Chamorro-Premuzic et al. also address gamification, which, like video-recorded interviewing, is best thought of as an extension of older selection methods. Organizations are drawn to gamified selection tools by a belief that these tools will be more engaging for candidates than traditional selection tools. While much research has been devoted to understanding gamified training and subsequent learning outcomes (Landers & Armstrong, 2014; Landers & Callan, 2011; Orvis, Horn, & Belanich, 2008; Wilson et al., 2008), virtually no research has focused on gamified selection. The dearth of published research in this area should be viewed as a major hindrance to our ability to fully utilize these tools and be confident in decisions made using them. All is not lost, however; I-O psychologists are experts in understanding motivation and how goals are affected by feedback. We can draw from what we know about traditional selection tools and motivation and apply it to these new approaches to develop a full understanding of how gamified selection tools might affect candidates in different ways.
In gamified selection, there are aspects of the technology that affect candidates in unintended but ultimately scientifically predictable ways. Cognitive load theory suggests that tasks performed in unfamiliar domains are more likely to tax working memory (Kalyuga, Chandler, & Sweller, 2001). That is, when operating in unfamiliar domains, candidates are likely to experience inhibited performance due to increases in extraneous cognitive load (Chandler & Sweller, 1991). In line with cognitive load theory, Orvis et al. (2008) found prior videogame experience resulted in higher motivation and better performance in instructional videogames. Candidates with less videogame experience are likely to be at a disadvantage, but research is needed to investigate these issues in this new context. Recent research on video interviews and technology-mediated communication has further shown how new selection methods might differ from old ones as a product of the unique aspects of the technology that are used. Horn and Behrend (2016) found that the presence of the picture-in-picture window, which allows users to see themselves during a video (Skype) interview resulted in higher cognitive load than when the window was not present. The picture-in-picture window acts as an attentional distractor, which increases cognitive load on complex tasks (Baron, Moore, & Sanders, 1978). Further, communication through video has been shown to elicit higher levels of cognitive load than audio (Hinds, 1999) or face to face (Ferran & Watts, 2008). These findings elucidate the need to better understand the impact of particular aspects of selection tools.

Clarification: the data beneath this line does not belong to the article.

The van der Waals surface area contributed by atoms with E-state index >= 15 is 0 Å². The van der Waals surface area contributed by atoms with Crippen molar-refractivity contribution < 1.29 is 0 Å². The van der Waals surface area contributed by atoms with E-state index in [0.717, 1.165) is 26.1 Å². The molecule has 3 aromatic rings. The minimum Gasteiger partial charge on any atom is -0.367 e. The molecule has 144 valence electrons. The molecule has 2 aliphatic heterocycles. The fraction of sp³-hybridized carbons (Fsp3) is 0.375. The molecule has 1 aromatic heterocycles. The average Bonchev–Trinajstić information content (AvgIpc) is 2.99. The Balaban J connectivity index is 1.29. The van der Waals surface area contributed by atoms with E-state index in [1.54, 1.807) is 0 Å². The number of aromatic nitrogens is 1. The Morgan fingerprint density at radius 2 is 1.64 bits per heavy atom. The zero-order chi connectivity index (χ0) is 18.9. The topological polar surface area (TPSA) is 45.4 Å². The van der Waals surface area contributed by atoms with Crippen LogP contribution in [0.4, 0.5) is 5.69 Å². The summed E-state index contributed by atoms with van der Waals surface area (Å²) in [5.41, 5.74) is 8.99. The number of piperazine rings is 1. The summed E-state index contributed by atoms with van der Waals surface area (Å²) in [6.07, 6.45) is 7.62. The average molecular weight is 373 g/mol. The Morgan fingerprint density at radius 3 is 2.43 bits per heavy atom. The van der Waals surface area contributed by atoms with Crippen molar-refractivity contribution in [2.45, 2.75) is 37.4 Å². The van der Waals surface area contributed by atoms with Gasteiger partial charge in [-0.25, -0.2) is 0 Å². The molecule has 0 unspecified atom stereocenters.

Context and Scenery
As we navigate these new roads to selection decisions we must not forget that changes in scenery affect applicants. The convenience of technology often results in organizations becoming lax when it comes to the degree of structure implemented in assessments. As technology provides greater levels of autonomy to candidates, there are more opportunities to introduce error into assessment scores. Gamified tests and video interviews allow users to choose the environment in which they perform. When choosing where to take an assessment one candidate might choose to lounge in a cool quiet room, whereas another candidate who does not have this luxury may instead opt for the precarious stool in the crowded coffee shop down the street. These choices about context are not without consequences, as we have learned countless times from varying angles over the years, such as in research on situational strength (e.g., Meyer, Dalal, & Bonaccio, 2012) and trait activation (e.g., Tett & Burnett, 2003). Each context could introduce idiosyncratic elements that affect performance in positive or negative ways. Temperature (Halali, Meiran, & Shalev, 2016) and office design (Seddigh et al., 2015) are a few examples of contextual factors shown to affect performance on demanding cognitive tasks. Researchers are trained to take environment into account when designing experimental studies, but unfortunately this same care is not always taken in practice. If we are to be confident in decisions made using new tools, we must remember to account for the consequences of the autonomy that comes with them.
Chamorro-Premuzic et al. have successfully given a brief overview of new selection tools. Our mission was to provide a path forward and a way of thinking when researching these tools. If we continue to look at each new technology as a wholly new phenomenon, we will be repeatedly asking the same question—How does new x compare to old y?—without really learning anything in the process. If we instead understand exactly how technologically enhanced selection methods differ from one another, we can then learn more about how the next innovation will affect organizational processes and in turn make more informed decisions. This will allow us to generate an understanding of technology that is more stable and that will be more robust to future technology changes. Finally, we acknowledge that it is impossible for research to keep perfect pace with practice, but we should aim to make that gap as narrow as possible. By improving our understanding of the ways that technologies can affect users, researchers may be more able to keep up with their fellow practitioners in terms of studying and using new innovations. Similarly, practitioners can use this enhanced understanding to take additional steps to control for contextual factors during assessment delivery.